Ya on the concrete - it was a huge project. My friend was not available due to his Cal-Fire work, and thus we had no way to get raw material down there. So we did it the old fashion hard way - bags. 12 pallets (56 bags per pallet) of 60 lbs bags to fill those 16 holes. I moved the bags 12 at a time in my quad trailer from my driveway down to the site and restacked them. Could not move more at a time since the weight made it hard to control my quad due to the grade. Used a electric mixer 3 bags at a time to mix it. I borrowed a 10k lbs trailer from a friend and picked up those pallets two at a time - the most I could tow with my Yukon. I did about 1/2 of the holes myself solo, and hired some of my football player scouts over a couple of weekends to pour the rest. I talked to one of the concrete companies up here and they said the only way they would do it is build a big bathtub on the cal-de-sac and pump it the 600' from there to the site (this is a net 80' of elevation drop). I don't even want to tell you the price they quoted - it was crazy.

                The 672 bags of concrete mix cost just under $1300 before tax from Home Depot. I cleaned out three Home Depots over a week getting that concrete.
                Jack,

                You have heard from me before for a faster, easier, safer way to do things.........

                Masons here now do not mix cement.......yes I know it goes against everything you know......just throw the dry cement in the hole with your pipe....then just add water or better yet, let mother nature provide the moisture. The cement will be just as hard and have the same characteristics as if you mixed the it with water before pouring it in the hole.

                I know.......you're slapping your head right now......all that work for nothing gained........


                Comment


                • #11
                  Originally posted by DanS26 View Post

                  Jack,

                  You have heard from me before for a faster, easier, safer way to do things.........

                  Masons here now do not mix cement.......yes I know it goes against everything you know......just throw the dry cement in the hole with your pipe....then just add water or better yet, let mother nature provide the moisture. The cement will be just as hard and have the same characteristics as if you mixed the it with water before pouring it in the hole.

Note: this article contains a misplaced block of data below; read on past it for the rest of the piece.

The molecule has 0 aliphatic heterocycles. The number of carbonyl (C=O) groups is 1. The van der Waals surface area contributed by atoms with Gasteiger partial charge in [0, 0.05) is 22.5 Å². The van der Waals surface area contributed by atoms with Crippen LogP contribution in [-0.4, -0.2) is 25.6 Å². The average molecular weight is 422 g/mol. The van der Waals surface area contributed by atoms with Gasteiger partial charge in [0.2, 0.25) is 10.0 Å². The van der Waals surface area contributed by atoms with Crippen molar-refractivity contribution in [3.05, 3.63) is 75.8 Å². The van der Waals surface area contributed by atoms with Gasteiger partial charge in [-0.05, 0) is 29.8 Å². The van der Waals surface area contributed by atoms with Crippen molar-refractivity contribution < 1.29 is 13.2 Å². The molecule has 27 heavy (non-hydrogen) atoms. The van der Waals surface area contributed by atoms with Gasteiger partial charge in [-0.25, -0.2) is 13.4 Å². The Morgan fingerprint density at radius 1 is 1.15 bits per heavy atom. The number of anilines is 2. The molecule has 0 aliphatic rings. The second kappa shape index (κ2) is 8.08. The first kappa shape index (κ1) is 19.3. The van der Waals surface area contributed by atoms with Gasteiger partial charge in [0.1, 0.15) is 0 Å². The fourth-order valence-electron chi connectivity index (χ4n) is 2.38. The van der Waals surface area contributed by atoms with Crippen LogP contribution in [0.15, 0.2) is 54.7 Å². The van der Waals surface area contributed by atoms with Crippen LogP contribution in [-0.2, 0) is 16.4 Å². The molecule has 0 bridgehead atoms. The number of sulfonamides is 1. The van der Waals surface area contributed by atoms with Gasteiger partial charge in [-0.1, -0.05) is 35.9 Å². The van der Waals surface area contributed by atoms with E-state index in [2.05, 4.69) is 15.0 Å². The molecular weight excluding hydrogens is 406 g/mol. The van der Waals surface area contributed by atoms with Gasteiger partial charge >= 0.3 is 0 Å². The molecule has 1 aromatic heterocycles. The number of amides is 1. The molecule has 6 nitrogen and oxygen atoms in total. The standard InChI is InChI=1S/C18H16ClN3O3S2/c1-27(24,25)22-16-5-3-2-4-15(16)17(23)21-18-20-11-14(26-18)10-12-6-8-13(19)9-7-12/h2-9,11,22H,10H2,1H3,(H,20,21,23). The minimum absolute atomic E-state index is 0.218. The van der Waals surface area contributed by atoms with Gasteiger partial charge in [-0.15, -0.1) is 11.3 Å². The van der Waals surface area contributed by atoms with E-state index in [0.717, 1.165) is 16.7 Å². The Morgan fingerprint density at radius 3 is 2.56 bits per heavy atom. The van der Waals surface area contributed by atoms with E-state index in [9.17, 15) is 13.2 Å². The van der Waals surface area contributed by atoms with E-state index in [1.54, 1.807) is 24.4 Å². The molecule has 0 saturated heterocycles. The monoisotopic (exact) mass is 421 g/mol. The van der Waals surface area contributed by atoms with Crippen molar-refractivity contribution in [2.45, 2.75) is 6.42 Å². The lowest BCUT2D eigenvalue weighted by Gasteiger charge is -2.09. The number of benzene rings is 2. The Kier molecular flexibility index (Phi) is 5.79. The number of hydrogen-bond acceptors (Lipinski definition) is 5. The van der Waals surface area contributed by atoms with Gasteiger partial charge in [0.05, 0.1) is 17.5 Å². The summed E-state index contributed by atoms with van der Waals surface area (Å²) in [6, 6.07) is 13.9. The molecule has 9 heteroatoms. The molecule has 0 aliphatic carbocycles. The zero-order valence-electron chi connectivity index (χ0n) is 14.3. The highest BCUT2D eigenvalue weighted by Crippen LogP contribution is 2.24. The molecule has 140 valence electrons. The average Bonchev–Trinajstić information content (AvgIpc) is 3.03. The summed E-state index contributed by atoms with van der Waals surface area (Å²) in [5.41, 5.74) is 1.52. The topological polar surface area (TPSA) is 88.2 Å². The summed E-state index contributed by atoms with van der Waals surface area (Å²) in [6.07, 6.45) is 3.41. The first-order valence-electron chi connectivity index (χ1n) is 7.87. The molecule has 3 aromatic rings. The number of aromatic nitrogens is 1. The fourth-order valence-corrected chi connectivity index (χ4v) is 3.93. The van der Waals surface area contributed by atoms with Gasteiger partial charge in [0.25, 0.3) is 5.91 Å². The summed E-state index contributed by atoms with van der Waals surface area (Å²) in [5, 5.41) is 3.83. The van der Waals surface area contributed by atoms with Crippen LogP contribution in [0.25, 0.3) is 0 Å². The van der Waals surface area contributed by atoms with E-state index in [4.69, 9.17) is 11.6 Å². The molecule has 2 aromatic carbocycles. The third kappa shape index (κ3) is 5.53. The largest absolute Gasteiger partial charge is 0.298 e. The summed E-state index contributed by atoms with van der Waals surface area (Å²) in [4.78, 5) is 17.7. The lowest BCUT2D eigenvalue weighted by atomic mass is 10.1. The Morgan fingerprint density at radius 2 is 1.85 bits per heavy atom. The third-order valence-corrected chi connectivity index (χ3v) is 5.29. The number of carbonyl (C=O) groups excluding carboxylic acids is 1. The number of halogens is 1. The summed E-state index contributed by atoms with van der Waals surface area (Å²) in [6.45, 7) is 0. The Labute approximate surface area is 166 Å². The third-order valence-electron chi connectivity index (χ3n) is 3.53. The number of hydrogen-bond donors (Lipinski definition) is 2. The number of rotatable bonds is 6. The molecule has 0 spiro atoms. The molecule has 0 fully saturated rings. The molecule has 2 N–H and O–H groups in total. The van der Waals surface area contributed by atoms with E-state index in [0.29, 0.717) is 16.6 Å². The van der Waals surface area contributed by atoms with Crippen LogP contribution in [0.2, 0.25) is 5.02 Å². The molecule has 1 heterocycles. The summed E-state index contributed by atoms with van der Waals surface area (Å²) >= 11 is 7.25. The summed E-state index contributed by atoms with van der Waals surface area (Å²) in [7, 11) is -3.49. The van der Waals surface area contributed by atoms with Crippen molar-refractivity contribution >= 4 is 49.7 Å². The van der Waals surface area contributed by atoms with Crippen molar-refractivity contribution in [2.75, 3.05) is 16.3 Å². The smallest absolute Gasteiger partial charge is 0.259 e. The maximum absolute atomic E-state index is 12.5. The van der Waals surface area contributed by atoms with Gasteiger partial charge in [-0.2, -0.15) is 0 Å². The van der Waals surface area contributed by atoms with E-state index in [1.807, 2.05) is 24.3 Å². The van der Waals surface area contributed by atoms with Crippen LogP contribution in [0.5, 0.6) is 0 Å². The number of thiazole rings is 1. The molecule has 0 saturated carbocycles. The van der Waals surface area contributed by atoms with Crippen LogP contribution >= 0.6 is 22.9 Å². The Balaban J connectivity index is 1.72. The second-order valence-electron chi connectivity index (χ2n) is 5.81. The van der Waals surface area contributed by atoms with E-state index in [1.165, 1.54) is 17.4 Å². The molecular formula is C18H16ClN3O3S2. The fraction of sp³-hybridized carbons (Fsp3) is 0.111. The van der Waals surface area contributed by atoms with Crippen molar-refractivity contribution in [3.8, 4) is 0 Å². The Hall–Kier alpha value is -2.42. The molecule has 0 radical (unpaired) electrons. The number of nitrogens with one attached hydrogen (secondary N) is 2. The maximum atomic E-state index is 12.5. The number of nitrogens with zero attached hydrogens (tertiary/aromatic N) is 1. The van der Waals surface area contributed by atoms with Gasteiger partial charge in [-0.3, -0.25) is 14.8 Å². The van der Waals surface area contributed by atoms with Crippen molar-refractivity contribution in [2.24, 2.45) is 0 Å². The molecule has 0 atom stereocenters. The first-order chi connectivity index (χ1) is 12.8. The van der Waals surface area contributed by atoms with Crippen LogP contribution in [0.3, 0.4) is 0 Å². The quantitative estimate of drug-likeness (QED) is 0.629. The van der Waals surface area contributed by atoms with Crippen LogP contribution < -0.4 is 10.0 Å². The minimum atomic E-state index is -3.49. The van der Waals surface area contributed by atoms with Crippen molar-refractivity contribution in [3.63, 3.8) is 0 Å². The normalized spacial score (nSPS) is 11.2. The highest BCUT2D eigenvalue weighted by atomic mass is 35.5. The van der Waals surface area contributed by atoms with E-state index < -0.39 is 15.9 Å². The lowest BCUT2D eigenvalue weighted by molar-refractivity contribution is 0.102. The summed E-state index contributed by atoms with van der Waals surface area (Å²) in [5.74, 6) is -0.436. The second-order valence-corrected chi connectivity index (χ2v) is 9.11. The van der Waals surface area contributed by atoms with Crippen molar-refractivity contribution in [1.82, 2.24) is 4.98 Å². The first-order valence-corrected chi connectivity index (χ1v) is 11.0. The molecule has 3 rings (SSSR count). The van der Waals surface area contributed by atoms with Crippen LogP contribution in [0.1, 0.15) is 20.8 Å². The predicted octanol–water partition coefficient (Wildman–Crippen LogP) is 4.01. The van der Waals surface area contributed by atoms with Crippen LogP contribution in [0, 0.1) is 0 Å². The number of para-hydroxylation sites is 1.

I know.......you're slapping your head right now......all that work for nothing gained........

                  The only caution there is that if you are using an aggregate mix (cement concrete rather than pure cement), and you are, you need to make some effort to mix the cement, sand and aggregate which may have settled in the bag before dumping it into the hole.
                  There are also potential problems with voids if you use this technique for anything other than the simple Pole-In-A-Hole pour.
                  SunnyBoy 3000 US, 18 BP Solar 175B panels.

                  Comment


                  • #12
                    Originally posted by inetdog View Post

                    The only caution there is that if you are using an aggregate mix (cement concrete rather than pure cement), and you are, you need to make some effort to mix the cement, sand and aggregate which may have settled in the bag before dumping it into the hole.
                    There are also potential problems with voids if you use this technique for anything other than the simple Pole-In-A-Hole pour.
                    Much easier to stir the dry mix than to stir the wet mix.

                    Comment


                    • #13
                      Originally posted by DanS26 View Post

                      Much easier to stir the dry mix than to stir the wet mix.
                      Much easier to carry too!
                      SunnyBoy 3000 US, 18 BP Solar 175B panels.

                      Comment


                      • #14
                        Oh yes......forgot to mention......driving ground rods in clay or sandy soils does not require step ladders, sledge hammers (or hammer drivers) and loads of work.......just dig a small depression and fill with water. Then take the ground rod and slowly and methodically move the rod up and down by hand. Add more water in the depression as required. The rod will sink easily by just the piston action. You can sink an 8 foot rod with this method before you can get the stepladder and sledge out of the tool shed. If you hit a rock, move over by six inches.

                        Better, easier, faster and safer.......

                        I know...your slapping your head right now.....all that work.......
                        Last edited by DanS26; 11-17-2016, 07:39 PM.

                        Comment


                        • #15
                          Originally posted by DanS26 View Post
                          Oh yes......forgot to mention......driving ground rods in clay or sandy soils does not require step ladders, sledge hammers (or hammer drivers) and loads of work.......just dig a small depression and fill with water. Then take the ground rod and slowly and methodically move the rod up and down by hand. Add more water in the depression as required. The rod will sink easily by just the piston action. You can sink an 8 foot rod with this method before you can get the stepladder and sledge out of the tool shed. If you hit a rock, move over by six inches.

                          Better, easier, faster and safer.......
                          But this method arguably does not meet the NEC requirement for a driven ground.
                          The soil can shrink away from the surface of the rod as the excess water dries out.
                          SunnyBoy 3000 US, 18 BP Solar 175B panels.

                          Comment